The Republicans vying for the presidential nomination may have disagreed on many topics in Tuesday’s nationally televised debate, but they all pretty much agree on one thing—they don’t like Dodd-Frank. GOP presidential hopefuls such as Marco Rubio, Jeb Bush, and John Kasich all slammed the controversial Wall Street reform and consumer protection legislation during the debate, claiming the law is overreaching and that it perpetuates too big to fail for the biggest banks.
American Action Network, a right-leaning Washington, D.C.-based advocacy group, paid for a commercial spot during Tuesday’s debate which painted the Consumer Financial Protection Bureau as a communist organization that even included a backdrop of gigantic red-shaded banners of CFPB Director Richard Cordray and Sen. Elizabeth Warren, whose efforts are largely responsible for launching the Bureau. Warren responded via Twitter, saying, quote, So here's my message to Wall Street & their GOP buddies: we're ready to fight back to protect the CFPB. Close quote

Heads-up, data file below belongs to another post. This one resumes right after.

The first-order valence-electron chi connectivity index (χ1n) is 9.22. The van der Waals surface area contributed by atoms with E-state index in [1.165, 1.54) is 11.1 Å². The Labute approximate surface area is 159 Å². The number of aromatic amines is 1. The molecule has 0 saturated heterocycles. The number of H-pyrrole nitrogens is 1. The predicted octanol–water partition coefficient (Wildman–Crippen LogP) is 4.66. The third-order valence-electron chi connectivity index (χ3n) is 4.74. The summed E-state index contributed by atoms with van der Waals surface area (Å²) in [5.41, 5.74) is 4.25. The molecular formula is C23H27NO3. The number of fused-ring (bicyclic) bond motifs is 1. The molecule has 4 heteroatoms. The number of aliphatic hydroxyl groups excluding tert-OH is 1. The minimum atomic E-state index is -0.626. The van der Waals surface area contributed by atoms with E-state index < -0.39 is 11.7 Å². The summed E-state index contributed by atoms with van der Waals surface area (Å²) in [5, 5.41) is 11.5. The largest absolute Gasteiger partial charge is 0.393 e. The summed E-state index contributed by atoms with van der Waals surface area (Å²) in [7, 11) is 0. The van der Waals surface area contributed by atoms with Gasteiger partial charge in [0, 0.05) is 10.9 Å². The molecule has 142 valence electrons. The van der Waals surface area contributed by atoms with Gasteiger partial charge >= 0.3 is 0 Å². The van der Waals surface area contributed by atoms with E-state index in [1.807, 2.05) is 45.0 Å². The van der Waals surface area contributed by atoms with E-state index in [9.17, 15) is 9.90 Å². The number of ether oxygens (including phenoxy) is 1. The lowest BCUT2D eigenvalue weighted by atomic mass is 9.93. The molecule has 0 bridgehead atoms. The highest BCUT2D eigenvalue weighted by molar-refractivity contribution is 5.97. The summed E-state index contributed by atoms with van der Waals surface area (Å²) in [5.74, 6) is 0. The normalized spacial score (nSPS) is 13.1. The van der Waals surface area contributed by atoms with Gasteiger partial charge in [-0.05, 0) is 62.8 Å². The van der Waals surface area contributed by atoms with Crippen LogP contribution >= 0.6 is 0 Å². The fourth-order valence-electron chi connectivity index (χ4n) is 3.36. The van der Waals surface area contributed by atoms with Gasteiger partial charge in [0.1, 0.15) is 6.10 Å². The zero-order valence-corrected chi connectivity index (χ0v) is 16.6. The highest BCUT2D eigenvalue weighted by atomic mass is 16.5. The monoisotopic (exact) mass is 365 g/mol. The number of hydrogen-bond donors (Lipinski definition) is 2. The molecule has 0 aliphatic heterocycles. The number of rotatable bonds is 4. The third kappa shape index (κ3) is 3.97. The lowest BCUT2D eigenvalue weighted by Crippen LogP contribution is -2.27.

While buying a home that fits the definition of unaffordable to millennials according to the federal government—a home with monthly mortgage payments that exceed 31 percent of the household’s monthly income—is generally a bad idea, research released by Trulia on Wednesday indicates that sentiment may be reversing its field. In many housing markets that have seen strong wage and income growth, the share of a household’s monthly income put toward a mortgage payment is shrinking, hence the once unaffordable house could become affordable within a matter of just months in some cases.